I have used this blog to tell my cancer story. As my treatment fades into the background and my remission remains an open question, I am in that vague gray territory of Cancer Limboland.
Because of this, I read cancer stories avidly, enough so that I am going to deign to join the end-of-year summarizers that make picks for the year’s Big Stories.
Here are my picks for the Top Cancer Stories for 2011:
Targeted vaccines hold promise of cancer prevention –– and treatment. Gardasil, a vaccine for human papillomavirus (HPV), gained greater notice after Michele Bachmann falsely claimed that it caused retardation. In fact, Gardasil has been shown to be safe, and HPV prevention stands to decrease rates of cervical, oral and throat cancers. Many pediatricians are now recommending that pre-teens start on a schedule of vaccinations, potentially reducing the number of these cancers in the next generation.
Provenge, a vaccine to treat metastatic prostate cancer, came out in 2010 and has been shown to extend life expectancy on the average of four months. This has led to a heated medical ethics debate: is four months of life worth the almost $100,000 price tag? As insurance companies and academics weigh in, the company responsible for the drug has seen its stock shares plunge, potentially discouraging further research into vaccines for other cancers, including bladder, brain, melanoma, and blood cancers. (For a complete list, scroll to the end of this article.)
Chemo shortages effect cancer patients, prompting President Obama to sign an executive order to monitor production. I have pored over the stories (such as this one and this one) about chemo shortages. I know a number of patients who have had treatments delayed because of the underproduction of these drugs. Over 180 lifesaving medications have been unavailable, including ones used to treat childhood leukemia, breast, ovarian, and colon cancer.
The shortages are a multi-factored problem. The U.S. has a decentralized medical system, inconsistent insurance coverage rules, and a pharmaceutical production system that rewards the production and sale of new formulations over old drugs that can be sold as generics. In any case, the situation is dire, and lives are on the line. In November, President Obama took a step to issue an executive order to push on this issue. But clearly, more needs to be done.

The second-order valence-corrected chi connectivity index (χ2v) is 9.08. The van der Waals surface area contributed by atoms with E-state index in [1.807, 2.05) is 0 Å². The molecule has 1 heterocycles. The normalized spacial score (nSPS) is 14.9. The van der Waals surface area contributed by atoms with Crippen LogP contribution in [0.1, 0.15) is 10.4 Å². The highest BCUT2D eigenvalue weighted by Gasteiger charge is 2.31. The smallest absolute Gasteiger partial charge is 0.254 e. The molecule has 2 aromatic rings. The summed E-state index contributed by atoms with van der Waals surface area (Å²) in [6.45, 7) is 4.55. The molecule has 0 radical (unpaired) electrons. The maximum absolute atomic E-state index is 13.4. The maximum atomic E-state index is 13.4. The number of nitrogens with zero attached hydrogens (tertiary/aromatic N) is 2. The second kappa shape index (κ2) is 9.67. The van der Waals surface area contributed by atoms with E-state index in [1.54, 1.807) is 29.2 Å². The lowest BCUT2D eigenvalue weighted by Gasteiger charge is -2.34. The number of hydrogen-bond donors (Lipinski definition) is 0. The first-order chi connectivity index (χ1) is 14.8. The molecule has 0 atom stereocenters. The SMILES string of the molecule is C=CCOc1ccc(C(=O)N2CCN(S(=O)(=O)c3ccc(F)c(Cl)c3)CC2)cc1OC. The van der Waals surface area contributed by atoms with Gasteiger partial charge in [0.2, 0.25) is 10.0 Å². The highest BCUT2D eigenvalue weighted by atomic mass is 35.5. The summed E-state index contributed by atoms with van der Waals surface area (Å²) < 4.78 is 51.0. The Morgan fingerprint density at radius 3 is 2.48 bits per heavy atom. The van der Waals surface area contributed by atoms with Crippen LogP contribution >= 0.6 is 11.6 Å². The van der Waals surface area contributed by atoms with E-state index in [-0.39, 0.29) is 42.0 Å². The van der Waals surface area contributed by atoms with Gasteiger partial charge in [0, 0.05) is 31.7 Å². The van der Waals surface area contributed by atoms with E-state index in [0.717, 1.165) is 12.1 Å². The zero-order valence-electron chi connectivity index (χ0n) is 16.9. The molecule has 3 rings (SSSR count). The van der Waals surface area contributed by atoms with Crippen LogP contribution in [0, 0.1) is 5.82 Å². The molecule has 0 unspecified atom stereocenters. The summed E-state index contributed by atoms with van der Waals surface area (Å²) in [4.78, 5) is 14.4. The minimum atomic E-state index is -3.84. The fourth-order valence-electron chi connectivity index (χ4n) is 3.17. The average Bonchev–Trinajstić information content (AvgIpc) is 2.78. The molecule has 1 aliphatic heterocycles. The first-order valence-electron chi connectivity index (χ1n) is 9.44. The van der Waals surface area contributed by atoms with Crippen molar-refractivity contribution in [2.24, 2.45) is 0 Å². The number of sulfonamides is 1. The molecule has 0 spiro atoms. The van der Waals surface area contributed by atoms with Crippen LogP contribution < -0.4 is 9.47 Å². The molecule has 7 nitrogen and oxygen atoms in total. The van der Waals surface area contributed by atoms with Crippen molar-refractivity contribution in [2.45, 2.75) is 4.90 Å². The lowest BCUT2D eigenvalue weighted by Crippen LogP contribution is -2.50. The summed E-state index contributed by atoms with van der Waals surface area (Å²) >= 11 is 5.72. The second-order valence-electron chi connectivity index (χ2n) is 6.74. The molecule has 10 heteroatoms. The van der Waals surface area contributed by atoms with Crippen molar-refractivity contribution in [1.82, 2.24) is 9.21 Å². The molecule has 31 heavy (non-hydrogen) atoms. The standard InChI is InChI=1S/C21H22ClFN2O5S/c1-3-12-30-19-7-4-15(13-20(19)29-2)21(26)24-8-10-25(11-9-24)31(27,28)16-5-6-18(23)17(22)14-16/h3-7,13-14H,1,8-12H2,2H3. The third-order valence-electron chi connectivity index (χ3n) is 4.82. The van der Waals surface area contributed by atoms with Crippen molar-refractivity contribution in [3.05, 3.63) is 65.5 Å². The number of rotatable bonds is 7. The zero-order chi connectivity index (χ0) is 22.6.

While cancer survival rates increased, gaping disparities persist based on education, race, and income. In June, the American Cancer Society released statistics about cancer survival rates showing glaring disparities in subpopulations in the US. The heart stopping line of the news coming out of this report:
“If we eliminated both educational and racial disparities….what we’re seeing is we can eliminate 43% of cancer deaths in men and 30% in women.”
Cancer is disproportionately affecting –– mortally wounding –– some communities over others.
The number of cancer survivors increase, as do the number of survivorship programs. There are now 12 million cancer survivors living in the United States. In 2006, the Institute of Medicine recommended that all cancer patients receive a survivorship plan, individualized for their treatment and medical history, giving guidelines for maintaining and monitoring their health. In 2010, the Center for Disease Control introduced a National Action Plan recommending a Public Health Approach to survivorship care. Along with the Livestrong organization, survivorship is increasingly recognized as an important component of cancer care.
Survivorship care means a lot to me, because it gives people tools and a plan, and, ideally, the socio-emotional support they need. I would like to see these programs broaden their reach, touching more patients and their families and caregivers. This past year I heard of a woman committing suicide during treatment. I learned later that the suicide rate among cancer patients is double that of the general population, with men being at the greatest risk. Survivorship plans need to be initiated at the time of diagnosis, to help support patients through treatment. Support means compliance, which, in the best cases, means better outcomes.
Criticism of the Susan G. Komen Foundation pushes them to change the name of Breast Cancer Awareness Month to Breast Cancer Action Month. While this may seem like a small thing, to me, the name change shows that America’s favorite charity is yielding a little ground to critics (myself included) decrying corporate pinkwashing. As “Pinktober” nets big profits, it has been criticized by news outlets as disparate as the Wall Street Journal and the Huffington Post. Much of the outcry came at the end of 2010, when it became widely recognized that the Foundation was suing smaller organizations who dared to use its trademarked phrase “For the Cure,” resulting in ridicule from longtime supporter and comedian, Stephen Colbert.
Perhaps it’s wishful thinking, but I see Komen’s shift from the language of “awareness” to the more politicized “action” as a potential shifting of the tides. From the response to my own post, I think the public is wising up to empty consumer-oriented pink ribbon slacktivism and demanding research — and real cures.
Of course, if you or anyone you love has been touched by cancer, that is the biggest news of all.
I would love to hear your thoughts on the Big Cancer News of 2011.
I hope that 2012 brings you and your loved ones peace, love, and health.